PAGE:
T   Well, let’s see what the next one’s like.

K   So, what do you think?

T   Yeah, um, it’s nice.

B   It’s lovely! But maybe not quite what we’re looking for.

K   OK.

6. Listen to Part 3. How is this flat different from the one in Part 2? Do Tom and Becky take the flat?

7. Are the sentences true or false? Listen again and check.

1   The flat has been on the market for a few weeks.

2   Becky is worried it’s too expensive for them.

3   Tom and Becky start thinking about how to arrange the flat.

4   Two other people have expressed interest in the flat.

5   Tom needs time to decide what to do.



It’s lovely.

No, Tom will let the estate agent know this afternoon.


1 F – it has just come on the market

2 T

3 T

4 F – they’ve had one other enquiry

5 T


Part 3

KATIE   This one’s just come on the market. I think you might like this one better. Have a look round, see what you think.

BECKY   Thank you. This is a a lovely flat. But can we afford it?

TOM   Well, with my promotion … I have got a bit more money now.

 It really is lovely.

 Look, this could be a kind of sitting area by the window …

 Yeah, that’s a great idea. And we could have some plants and some bookshelves, or a big lamp.

 Mm, that would work well.

 And this would make a great dining area, we could have a table and some interesting lights.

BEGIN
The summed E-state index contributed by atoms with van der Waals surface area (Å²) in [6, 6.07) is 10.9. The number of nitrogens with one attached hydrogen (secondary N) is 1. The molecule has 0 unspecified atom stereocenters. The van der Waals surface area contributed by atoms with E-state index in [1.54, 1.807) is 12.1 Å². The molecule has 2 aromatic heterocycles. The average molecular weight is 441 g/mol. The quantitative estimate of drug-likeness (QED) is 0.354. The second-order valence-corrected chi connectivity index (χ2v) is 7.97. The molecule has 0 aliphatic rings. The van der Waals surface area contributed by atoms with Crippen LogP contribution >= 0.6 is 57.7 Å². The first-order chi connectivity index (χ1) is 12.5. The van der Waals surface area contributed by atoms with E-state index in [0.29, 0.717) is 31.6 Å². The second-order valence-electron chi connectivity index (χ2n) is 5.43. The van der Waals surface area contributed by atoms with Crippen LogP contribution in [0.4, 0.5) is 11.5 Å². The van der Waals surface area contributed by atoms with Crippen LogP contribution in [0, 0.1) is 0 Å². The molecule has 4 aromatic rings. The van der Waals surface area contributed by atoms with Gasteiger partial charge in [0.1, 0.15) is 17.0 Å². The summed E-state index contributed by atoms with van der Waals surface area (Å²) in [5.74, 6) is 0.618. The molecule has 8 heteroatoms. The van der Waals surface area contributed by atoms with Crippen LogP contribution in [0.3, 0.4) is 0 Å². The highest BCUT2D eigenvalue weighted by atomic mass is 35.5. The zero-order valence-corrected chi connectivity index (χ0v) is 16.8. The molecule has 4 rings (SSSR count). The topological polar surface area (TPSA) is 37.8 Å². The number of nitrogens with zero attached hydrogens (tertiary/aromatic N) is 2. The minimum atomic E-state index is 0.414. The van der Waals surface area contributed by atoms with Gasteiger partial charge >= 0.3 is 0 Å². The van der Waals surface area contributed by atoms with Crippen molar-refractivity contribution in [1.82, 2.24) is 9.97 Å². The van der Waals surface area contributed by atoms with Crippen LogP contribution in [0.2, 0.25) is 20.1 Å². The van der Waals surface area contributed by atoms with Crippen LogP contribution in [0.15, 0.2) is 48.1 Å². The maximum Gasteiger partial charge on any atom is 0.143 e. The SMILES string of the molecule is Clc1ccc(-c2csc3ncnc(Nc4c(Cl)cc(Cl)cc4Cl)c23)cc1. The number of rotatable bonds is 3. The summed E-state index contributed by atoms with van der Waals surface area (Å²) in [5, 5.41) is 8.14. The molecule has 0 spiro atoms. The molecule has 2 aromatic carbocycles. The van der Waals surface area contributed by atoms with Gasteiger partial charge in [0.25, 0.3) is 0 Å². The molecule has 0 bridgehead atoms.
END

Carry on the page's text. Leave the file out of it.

Yeah, and I can imagine a big TV right here.

 So, what do you think?

 Yeah … it’s a brilliant flat, um …

 Well, we have had one other enquiry this morning. But if you’re definitely interested …

 We’ll think about it. Can I let you know this afternoon?

 Of course, no problem.

Exercise 4

1. Listen to six people talking about a shopping mall planned for their local area. Is each person in favour (F) of the plan, against (A) or do they have mixed views (M)?

2. Listen again. What reasons does each person give for his/her point of view? Make notes. Use the words/phrases in the box to help you.

progress      living space      convenient

safe      the price you pay      part of a chain



1 F   2 M   3 A   4 M   5 F   6 A


 A mall is going to ruin this neighbourhood. Why can’t they create a nice green living space instead?

 It’s going to be really convenient to have plenty of shops nearby.

 This will change the neighbourhood. It’ll make it a lot busier and noisier. But I guess that’s the price you pay for convenience.

4   There’ll be a large number of the same old shops. Everything’s part of a chain these days. I wouldn’t mind if they had a few more interesting shops in the mall.

 But a new supermarket and lots of shops? That’s progress – it’ll be great.

 We’ll have so many people and traffic passing through our streets. I really don’t know how safe it’ll be to live here. I’m thinking about my children.


RYAN   I think it’s a really bad idea. What do we need a shopping mall for? I mean, we’ve got a local shop and that sells quite a good range of things – anything you need in an emergency. There’s a supermarket only about 5 kilometres and it’s so easy to get there by bus. A mall’s going to ruin this neighbourhood. Why can’t they create a nice green living space instead?